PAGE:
But now, recognizing the indissoluble cohesion between the consciousness of self and an unknown not-self, as constituting a dictum of consciousness which he is both com. pelled to accept and is justified by analysis in accepting, it is competent for the inquirer to consider whether, setting out with this dictum, he can base on it a satisfactory explanation of what he calls knowledge. He finds such an explanation possible. The hypothesis that the more or less coherent relations among his states of consciousness, aro generated by experience of the more or less constant relations in something beyond his consciousness, furnishes him with solutions of numerous facts of consciousness : not, however, of all, if he assumes that this adjustment of inner to outer relations has resulted from his own experiences alone. Nevertheless if he allows himself to suppose that this moulding of thoughts into correspondence with things, has been going on through all Time; and that the effects of experiences have been inherited in the shape of modi. fied organic structure; then he is able to interpret all the phenomena. It becomes possible to understand how these persistent cohesions among states of consciousness, are themselves the products of often-repeated experiences; and that even what are known as “forms of thought,” are but the absolute internal uniformities generated by infinite repetitions of absolute external uniformities. It becomes possible also to understand how, in the course of organ. izing these multiplying and widening experiences, there may arise partially-wrong connections in thought, answer. ing to limited converse with things; and that these con. nections in thought, temporarily taken for indissoluble ones, may afterwards be made dissoluble by presentation of external relations at variance with them.

But even when this occurs, it can afford no ground for questioning the test of indissolubility; since the process by which some connection previously accepted as indissoluble, is broken, is simply the establishment of some antagonistic connection, which proves, on a trial of strength, to be the stronger—which remains indissoluble when pitted against the other, while the other gives way. And this leaves the test just where it was; showing only that there is a liability to error as to what are indissoluble connections. From the very beginning, therefore, to the very end of the explanation, even down to the criticism of its conclusions and the discovery of its errors, the validity of this test must be postulated. Whence it is manifest, as before said, that the whole business of explanation can be nothing more than that of bringing all other dicta of consciousness into harmony with this ultimate dictum.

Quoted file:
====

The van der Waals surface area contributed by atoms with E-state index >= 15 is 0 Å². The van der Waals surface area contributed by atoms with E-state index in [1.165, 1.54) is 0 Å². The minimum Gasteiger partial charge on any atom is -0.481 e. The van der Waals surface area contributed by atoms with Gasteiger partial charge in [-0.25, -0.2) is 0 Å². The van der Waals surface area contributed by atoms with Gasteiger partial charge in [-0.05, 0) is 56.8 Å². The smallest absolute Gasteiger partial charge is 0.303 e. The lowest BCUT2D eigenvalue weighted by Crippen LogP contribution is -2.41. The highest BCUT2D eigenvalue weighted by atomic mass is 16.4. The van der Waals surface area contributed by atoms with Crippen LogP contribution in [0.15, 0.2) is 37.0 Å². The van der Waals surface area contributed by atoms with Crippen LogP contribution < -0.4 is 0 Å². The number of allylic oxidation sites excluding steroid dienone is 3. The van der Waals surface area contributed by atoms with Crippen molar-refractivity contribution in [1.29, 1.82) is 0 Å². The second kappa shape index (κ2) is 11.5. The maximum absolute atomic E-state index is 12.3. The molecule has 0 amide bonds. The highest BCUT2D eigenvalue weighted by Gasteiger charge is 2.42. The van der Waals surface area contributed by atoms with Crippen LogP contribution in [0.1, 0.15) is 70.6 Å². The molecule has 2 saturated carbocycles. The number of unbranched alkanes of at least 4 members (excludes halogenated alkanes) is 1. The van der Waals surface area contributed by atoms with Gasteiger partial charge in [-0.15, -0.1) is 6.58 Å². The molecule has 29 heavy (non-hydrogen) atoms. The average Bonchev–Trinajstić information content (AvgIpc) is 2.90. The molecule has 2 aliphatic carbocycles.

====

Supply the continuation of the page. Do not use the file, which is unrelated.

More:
To the positive justification of a proposition, may be added that negative justification which is derived from the untenability of the counter-proposition. When describing the attitude of pure Empiricism, some indications that its counter-proposition is untenable were given; but it will be well here to state, more specifically, the fundamental ob. jections to which it is open.

If the ultimate test of truth is not that here alleged, then what is the ultimate test of truth? And if there is no ultimate test of truth, then what is the warrant for accepting certain propositions and rejecting others ? An opponent who denies the validity of this test, may legiti



mately decline to furnish any test himself, so long as he does not affirm any thing to be true; but if he affirms some things to be true and others to be not true, his war. rant for doing so may fairly be demanded. Let us glance at the possible response to the demand. If asked why he holds it to be unquestionably true that two quantities

hich differ in unequal degrees from a third quantity are themselves unequal, two replies seem open to him : he may say that this is an ultimate fact of consciousness, or that it is an induction from personal experiences. The reply that it is an ultimate fact of consciousness, raises the question, How is an ultimate fact of consciousness distinguished ? All beliefs, all conclusions, all imaginations even, are facts of consciousness; and if some are to be accepted as beyond question because ultimate, while others are not to be accepted as beyond question because not ultimate, there comes the inevitable inquiry respecting the test of ultimacy. On the other hand, the reply that this truth is known only by induction from personal experiences, sug. gests the query, On what warrant are personal experiences asserted? The testimony of experience is given only through memory; and its worth depends wholly on the trustworthiness of memory. Is it, then, that the trustworthiness of memory is less open to doubt than the immediate consciousness that two quantities must be unequal if they differ from a third quantity in unequal degrees ? This can scarcely be alleged. Memory is notoriously un. certain. We sometimes suppose ourselves to have said things which it turns out we did not say; and we often forget seeing things which it is proved we did see. We speak of many passages of our lives as seeming like dreams; and can vaguely imagine the whole past to be an illusion. We can go much further toward conceiving that our recollections do not answer to any actualities, than we can go toward conceiving the non-existence of Space. But